REPORTING OPTIONS. It is your choice whether or not you decide to report your victimization. At NOVA, there are several offices to report an incident if you choose to do so. See list below.College Police – 703-764-5000To report the incident and begin a criminal investigation
Local Police Department – 911
To report the incident and begin a criminal investigation with minimal college involvement
Campus Dean of Students – Contact the Dean Of Students at your own campus or center
To report the incident and begin a Student Code of Conduct investigation
Human Resources – 703-323-3110
To report the incident and begin a staff or faculty investigation
***To access confidential support, advocacy and intervention for those affected by these issues
Title IX Coordinator – Mr. Therman Coles – 703-323-3266
To report the incident and begin an administrative Title IX investigation
NO CONTACT or PROTECTIVE ORDERS. The College will honor any protective order that you may have acquired through the local courts. Please bring a copy of such a court order to the College Police for their information and enforcement. In addition, a NOVA administrative no contact order may be created by the Dean of Students or Title IX Coordinator once the incident is reported to that office.
PRESERVING PHYSICAL EVIDENCE. If you are considering a criminal prosecution, it is extremely important to preserve all evidence of an assault. If you go to a hospital as a result of a penetrating sexual assault, you are entitled to a free evidence collection examination called a SANE exam. SANE stands for Sexual Assault Nurse Examiner. In Northern Virginia, the preferred hospital for such an exam is INOVA Fairfax, where they have specially trained nurses on call 24 hours a day for such purposes. INOVA Fairfax Hospital provides care to sexual assault victims no matter where in Northern Virginia the crime occurred. The nurse will collect the evidence and ask the police in the jurisdiction where the crime occurred to pick it up and store it for at least six months. The evidence will be in a box marked only with a number, not your name. You are not required to make an official police report for this evidence to be collected. If you later decide to make such a report, the hospital will give your name to the police and the evidence kit will be tested for possible use in a court case. For more information about how to preserve evidence, contact NOVA Police at 703.764.5000 or NOVA Sexual Assault Services at 703.338.0834.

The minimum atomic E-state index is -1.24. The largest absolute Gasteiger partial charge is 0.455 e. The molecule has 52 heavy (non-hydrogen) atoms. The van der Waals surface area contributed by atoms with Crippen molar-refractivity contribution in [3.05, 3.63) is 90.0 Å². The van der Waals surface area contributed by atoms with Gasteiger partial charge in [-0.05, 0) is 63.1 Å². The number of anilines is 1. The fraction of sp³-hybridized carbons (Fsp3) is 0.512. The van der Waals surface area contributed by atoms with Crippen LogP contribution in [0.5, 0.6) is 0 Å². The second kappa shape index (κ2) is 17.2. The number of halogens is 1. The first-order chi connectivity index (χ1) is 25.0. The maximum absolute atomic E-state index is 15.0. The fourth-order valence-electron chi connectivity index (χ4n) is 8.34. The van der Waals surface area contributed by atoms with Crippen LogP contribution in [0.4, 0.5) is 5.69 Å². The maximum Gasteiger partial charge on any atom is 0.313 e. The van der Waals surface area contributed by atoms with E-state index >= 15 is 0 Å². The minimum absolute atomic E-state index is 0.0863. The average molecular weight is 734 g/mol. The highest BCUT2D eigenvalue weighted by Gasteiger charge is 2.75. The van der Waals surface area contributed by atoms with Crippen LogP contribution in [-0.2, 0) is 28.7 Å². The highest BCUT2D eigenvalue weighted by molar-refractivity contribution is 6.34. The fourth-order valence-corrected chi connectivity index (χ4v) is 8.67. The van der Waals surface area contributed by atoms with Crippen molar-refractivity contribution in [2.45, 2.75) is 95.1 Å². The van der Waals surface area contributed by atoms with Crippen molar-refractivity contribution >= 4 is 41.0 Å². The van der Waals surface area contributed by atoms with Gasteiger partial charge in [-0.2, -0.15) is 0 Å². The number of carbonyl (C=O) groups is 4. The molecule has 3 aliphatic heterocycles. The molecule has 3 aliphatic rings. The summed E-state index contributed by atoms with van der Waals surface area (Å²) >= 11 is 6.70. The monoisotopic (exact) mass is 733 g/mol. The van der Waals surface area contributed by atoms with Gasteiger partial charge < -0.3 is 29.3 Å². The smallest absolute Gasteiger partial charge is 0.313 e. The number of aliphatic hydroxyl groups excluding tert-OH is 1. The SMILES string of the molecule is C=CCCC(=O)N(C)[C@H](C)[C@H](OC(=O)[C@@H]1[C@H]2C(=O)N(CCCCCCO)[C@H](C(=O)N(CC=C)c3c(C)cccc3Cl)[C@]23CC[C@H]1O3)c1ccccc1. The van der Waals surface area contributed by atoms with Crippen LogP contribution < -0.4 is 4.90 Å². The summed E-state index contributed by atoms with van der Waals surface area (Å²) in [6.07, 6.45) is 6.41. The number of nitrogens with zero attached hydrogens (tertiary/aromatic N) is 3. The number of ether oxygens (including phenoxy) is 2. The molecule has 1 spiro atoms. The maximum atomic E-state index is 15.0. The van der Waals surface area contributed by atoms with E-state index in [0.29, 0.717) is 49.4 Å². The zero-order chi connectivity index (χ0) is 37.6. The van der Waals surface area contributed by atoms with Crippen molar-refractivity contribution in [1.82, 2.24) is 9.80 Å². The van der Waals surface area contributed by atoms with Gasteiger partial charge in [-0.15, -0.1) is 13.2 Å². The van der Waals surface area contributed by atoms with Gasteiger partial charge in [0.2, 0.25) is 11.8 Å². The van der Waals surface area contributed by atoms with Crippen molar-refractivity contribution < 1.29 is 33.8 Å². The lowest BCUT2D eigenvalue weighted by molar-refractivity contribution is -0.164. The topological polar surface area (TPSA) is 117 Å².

STUDENT CONDUCT PROCESS. If you are a student and your perpetrator was also a student, then you may choose to report the incident (as the complainant) to your Dean of Students to begin a conduct process. This is not a court trial; you may or may not choose to contact the police to use this process. A hearing will be held on campus to determine whether the perpetrator is responsible for the act that you have reported. Sanctions for this process are confined to the College only and range from probation to expulsion, depending on the severity of the incident. For more details, see the current NOVA Code of Student Conduct within the NOVA Student Handbook, accessed online or in hardback copy.
HUMAN RESOURCES PROCESS. If you are an employee, then you may choose to report the incident to NOVA Human Resources, specifically to the Director of Human Resources, Employee Relations Specialist or the designated HR Campus Consultant. Additionally, you may also choose to contact College Police to use this process or to begin a criminal investigation.